Background: Intrathoracic neurogenic tumors are uncommon neoplasms arising from nerve tissues. This study reports on our 24-year single-center experience with intrathoracic neurogenic tumors.
Patients and methods: We retrospectively analyzed the postoperative pathological records of 19,378 operations performed in our clinic between January 1988 and December 2011 and included cases with diagnosis of neurogenic tumors.
Results: The study included 149 patients (90 females and 59 males) with an average age of 24.5 years (7 months to 77 years). The study group comprised 29 infants and children, and 120 adults. Of the patients, 72 had benign schwannomas, 10 malignant schwannomas, 17 neurofibromas, 24 ganglioneuromas, 9 ganglioneuroblastomas, 4 neuroblastomas, 9 primitive neuroectodermal tumors, and 4 paragangliomas. Concerning the location of these lesions, 131 were located in the posterior mediastinum, 8 in the lung parenchyma, 5 in the chest wall, 3 in the anterior mediastinum, and 2 in the thoracic inlet. The majority of nerve cell tumors were in infants and children (79.3%), whereas the nerve sheath tumors most commonly occurred in adults (78.3%). There were 117 benign and 32 malignant tumors across all age groups. The rate of malignancy was 41.4% in infants and children, compared with 16.7% in adults. Symptoms were seen in 65% of the adult patients and 79.3% of the infant and children patients. Seven tumors were associated with von Recklinghausen's disease. In six patients (4.0%), the tumor showed an intraspinal extension. Surgical resection of the tumor was complete in 142 of 149 patients (95.3%).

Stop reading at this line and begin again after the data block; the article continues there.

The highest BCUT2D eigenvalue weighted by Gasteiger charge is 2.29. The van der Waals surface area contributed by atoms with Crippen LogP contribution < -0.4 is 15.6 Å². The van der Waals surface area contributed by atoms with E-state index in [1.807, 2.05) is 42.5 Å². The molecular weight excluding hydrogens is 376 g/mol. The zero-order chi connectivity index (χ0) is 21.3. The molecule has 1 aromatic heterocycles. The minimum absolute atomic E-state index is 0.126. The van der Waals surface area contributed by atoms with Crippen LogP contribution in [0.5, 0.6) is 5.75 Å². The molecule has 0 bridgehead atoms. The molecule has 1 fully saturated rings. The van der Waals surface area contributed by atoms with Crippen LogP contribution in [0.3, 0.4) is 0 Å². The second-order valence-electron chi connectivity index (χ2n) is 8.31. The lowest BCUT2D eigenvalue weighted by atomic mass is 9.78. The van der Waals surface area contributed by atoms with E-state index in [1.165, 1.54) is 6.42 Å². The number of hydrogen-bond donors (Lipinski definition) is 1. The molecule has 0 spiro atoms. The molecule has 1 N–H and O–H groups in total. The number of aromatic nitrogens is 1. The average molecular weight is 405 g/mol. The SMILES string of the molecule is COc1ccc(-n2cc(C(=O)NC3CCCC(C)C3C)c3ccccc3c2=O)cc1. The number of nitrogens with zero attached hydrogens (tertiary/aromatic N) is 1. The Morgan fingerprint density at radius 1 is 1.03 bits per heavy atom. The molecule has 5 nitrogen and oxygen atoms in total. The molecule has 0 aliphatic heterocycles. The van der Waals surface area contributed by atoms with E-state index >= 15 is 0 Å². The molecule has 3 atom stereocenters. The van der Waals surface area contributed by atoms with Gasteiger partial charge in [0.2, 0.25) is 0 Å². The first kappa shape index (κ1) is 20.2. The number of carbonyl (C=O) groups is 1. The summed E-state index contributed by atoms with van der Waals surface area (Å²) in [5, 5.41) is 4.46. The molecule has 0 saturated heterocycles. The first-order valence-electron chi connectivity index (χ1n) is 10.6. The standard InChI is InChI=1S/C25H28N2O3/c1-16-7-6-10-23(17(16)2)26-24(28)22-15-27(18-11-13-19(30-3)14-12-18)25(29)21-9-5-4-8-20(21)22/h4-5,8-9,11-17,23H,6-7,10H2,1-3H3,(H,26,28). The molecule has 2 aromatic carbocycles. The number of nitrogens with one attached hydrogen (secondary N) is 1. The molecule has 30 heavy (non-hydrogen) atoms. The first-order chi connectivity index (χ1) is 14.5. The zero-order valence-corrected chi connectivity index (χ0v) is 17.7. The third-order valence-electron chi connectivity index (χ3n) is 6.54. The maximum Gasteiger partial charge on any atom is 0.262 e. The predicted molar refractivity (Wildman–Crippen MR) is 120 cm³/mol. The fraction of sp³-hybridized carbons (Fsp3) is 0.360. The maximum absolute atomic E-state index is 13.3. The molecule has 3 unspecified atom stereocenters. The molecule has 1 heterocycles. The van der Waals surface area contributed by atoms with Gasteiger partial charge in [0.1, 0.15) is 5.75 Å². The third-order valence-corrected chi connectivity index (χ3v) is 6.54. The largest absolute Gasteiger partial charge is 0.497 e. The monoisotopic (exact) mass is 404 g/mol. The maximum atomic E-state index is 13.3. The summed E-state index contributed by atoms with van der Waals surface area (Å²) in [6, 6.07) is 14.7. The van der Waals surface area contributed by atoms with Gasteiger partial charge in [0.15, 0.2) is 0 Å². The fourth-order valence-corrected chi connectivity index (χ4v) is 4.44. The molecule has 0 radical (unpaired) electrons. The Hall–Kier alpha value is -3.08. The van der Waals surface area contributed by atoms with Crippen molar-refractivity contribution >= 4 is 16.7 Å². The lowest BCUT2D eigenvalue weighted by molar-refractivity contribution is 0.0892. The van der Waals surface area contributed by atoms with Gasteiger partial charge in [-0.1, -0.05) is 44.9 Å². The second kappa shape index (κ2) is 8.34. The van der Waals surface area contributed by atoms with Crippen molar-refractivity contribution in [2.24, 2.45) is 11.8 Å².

Conclusion: The treatment of choice for malignant and benign thoracic neurogenic tumors is complete resection. The objective of resection is to avoid local invasion, facilitate differential histopathological diagnosis to determine other treatment options, and to prevent malignant degeneration.
Georg Thieme Verlag KG Stuttgart · New York.